Thursday, November 12, 2009

I'm an ignorant voice

Amber Osterhout, blogger and artist of Gaining Insight posted info today on NAMI's "In Our Own Voice" campaign. This is a program where those in recovery give presentations to share their experience of recovery.

After reading it, insecurity enveloped me and my heart sank. I wondered, again, why I'm doing this blog, and if it serves any purpose.

The insecurity made me feel that I'm an ignorant voice in mental illness awareness advocacy. I am definitely NOT "in recovery" (which is quite evident, I'm sure, from my last post).

Some points from NAMI's page: "Anyone familiar with mental illness knows that recovery is not a singular event, but a multi-dimensional, multi-linear journey... Understanding recovery as having several dimensions makes its uneven course easier to accept. Ultimately, recovery is about attitude and making the effort."

I gave up the effort for myself a while ago. I'm not much of a role model for Beth when it comes to confident recovery.... and I'm probably opening myself up to much criticism by writing from the perspective of the "uneven course" in this blog.

But the uneven course is living with mental illness, living Life on the Edge. I guess what I'm hoping for is to continue to find opportunities for Beth along her journey. I understand that each person needs to take charge of their own healing and I can't do it for her. Actually she does quite well at the hard work of managing and dealing with her illness. But at the current moment she is at a bump in the road.

What we both have a hard time with is trusting people... obviously .... paranoia is a major issue in Beth's life... one of those "Catch 22's" that makes it difficult (at times impossible) to interact and work with people, to seek out and stay within an extended "support network".

And then there's the frustration of dealing with the support network, who don't have all the answers, and sometimes don't even have a good understanding. Caseworkers in the past have actually encouraged her NOT to tell anyone she has a mental illness - "They don't need to know". Doctors put her on meds that they know are responsible for major weight gain and then continually nag her that she is overweight, making it sound like she's not actively taking part or working hard enough at her recovery. They use losing weight as the "fix-all" to other issues she tries to address. "If you lost weight you'd feel better". They don't give encouraging voice to the fact that she goes out and walks every day regardless of the paranoid voices in her head and regardless of how dragged out she feels because of the med. They don't believe that she doesn't drink or do drugs, continually asking the question but never listening to the answer.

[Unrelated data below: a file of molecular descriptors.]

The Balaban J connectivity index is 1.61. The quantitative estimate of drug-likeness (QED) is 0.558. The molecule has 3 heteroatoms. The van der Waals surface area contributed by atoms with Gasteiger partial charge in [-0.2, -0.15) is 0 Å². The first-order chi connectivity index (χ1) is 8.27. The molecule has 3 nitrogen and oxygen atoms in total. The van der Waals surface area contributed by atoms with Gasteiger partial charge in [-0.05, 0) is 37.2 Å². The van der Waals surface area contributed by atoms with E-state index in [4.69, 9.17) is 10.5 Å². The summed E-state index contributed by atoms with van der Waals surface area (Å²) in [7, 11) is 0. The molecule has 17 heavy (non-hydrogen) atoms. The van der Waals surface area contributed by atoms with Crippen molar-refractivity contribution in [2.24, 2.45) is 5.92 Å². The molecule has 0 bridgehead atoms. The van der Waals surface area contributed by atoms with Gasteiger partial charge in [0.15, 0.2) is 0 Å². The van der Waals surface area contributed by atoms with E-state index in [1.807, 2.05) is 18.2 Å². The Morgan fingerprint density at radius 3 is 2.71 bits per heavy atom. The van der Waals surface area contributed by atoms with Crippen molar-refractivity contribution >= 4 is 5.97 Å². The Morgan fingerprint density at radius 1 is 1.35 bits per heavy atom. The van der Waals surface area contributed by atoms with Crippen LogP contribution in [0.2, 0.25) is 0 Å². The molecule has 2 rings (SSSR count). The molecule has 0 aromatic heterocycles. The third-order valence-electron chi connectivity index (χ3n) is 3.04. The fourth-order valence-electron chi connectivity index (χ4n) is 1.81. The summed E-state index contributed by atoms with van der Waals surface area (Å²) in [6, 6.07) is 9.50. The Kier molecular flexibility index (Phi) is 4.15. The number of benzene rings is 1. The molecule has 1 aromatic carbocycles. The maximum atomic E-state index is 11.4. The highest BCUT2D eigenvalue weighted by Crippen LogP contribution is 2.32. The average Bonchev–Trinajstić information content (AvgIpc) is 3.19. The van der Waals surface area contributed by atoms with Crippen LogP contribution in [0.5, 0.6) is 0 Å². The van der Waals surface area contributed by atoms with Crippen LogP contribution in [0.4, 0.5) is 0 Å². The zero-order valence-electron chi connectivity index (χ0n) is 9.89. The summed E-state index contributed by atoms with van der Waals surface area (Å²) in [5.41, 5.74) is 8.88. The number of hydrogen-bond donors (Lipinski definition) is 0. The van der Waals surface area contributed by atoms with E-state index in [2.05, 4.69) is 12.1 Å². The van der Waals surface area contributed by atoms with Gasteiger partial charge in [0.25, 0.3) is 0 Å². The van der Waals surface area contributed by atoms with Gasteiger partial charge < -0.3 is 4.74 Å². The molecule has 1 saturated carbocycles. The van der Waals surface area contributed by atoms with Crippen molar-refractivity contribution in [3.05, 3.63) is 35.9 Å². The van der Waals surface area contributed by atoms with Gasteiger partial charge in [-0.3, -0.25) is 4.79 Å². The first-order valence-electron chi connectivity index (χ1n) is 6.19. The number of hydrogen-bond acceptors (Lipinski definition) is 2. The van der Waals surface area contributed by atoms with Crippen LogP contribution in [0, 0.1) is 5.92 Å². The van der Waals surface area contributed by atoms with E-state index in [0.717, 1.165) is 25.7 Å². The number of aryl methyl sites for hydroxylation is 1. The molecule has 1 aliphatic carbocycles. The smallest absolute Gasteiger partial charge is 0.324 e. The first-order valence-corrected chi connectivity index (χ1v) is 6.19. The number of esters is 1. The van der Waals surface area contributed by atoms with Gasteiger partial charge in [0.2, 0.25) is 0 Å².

I'm hoping that my coming out - at least through this blog - will encourage Beth to try again to do the same, and to regain her faith in a "recovery" process.

The good news is there is progress. Beth says the new med the Nurse Practitioner put her on seems to be helping with the paranoia and delusions. There aren't any local support groups around here and so her social interaction is still online, with the general populace. I hope the difficulties of trying to fit in there don't lead to another down cycle.

I continue to tell her about the things I've found, the blogs, websites and initiatives to fight stigma and support those with mental illness... Maybe? she, herself, still doesn't want to be part of the stigma of mental illness? She doesn't seem all that interested.

It is a journey, an uneven course... and I as a Mother can't stop trying to help - even if it is in an ignorant way...


Every Color Of Life said...

Thank you Pam for taking the time to answer these questions. I will continue to follow you.

Marty's Husband said...

Pam -- Well said. I find writing, blogging really helps clarify things for me. Often, I find myself understanding things around me better after writing about it. You do a great job of describing your life. So many, even the professional tasked with helping and understanding don't really understand psychological issues. Thanks for sharing.

Pam said...

Thank you, both, for being a quiet voice of understanding and friendship. It's a pleasant feeling to have a smile on my face.